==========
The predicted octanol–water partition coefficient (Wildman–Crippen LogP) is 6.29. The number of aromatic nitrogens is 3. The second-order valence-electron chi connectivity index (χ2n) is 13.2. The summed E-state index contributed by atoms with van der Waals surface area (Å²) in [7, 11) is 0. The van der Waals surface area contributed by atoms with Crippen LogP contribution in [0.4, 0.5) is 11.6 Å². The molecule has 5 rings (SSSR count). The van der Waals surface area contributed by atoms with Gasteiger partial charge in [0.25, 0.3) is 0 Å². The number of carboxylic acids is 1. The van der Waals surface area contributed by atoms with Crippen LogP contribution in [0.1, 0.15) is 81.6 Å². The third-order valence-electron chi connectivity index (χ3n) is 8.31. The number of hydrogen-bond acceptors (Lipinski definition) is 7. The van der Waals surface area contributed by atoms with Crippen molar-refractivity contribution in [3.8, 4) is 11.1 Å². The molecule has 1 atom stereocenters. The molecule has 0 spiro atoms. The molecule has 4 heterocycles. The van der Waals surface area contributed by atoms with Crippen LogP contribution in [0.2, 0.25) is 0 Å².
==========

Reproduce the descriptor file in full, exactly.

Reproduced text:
The predicted octanol–water partition coefficient (Wildman–Crippen LogP) is 6.29. The number of aromatic nitrogens is 3. The second-order valence-electron chi connectivity index (χ2n) is 13.2. The summed E-state index contributed by atoms with van der Waals surface area (Å²) in [7, 11) is 0. The van der Waals surface area contributed by atoms with Crippen LogP contribution in [0.4, 0.5) is 11.6 Å². The molecule has 5 rings (SSSR count). The van der Waals surface area contributed by atoms with Gasteiger partial charge in [0.25, 0.3) is 0 Å². The number of carboxylic acids is 1. The van der Waals surface area contributed by atoms with Crippen LogP contribution in [0.1, 0.15) is 81.6 Å². The third-order valence-electron chi connectivity index (χ3n) is 8.31. The number of hydrogen-bond acceptors (Lipinski definition) is 7. The van der Waals surface area contributed by atoms with Crippen molar-refractivity contribution in [3.8, 4) is 11.1 Å². The molecule has 1 atom stereocenters. The molecule has 0 spiro atoms. The molecule has 4 heterocycles. The van der Waals surface area contributed by atoms with Crippen LogP contribution in [0.2, 0.25) is 0 Å².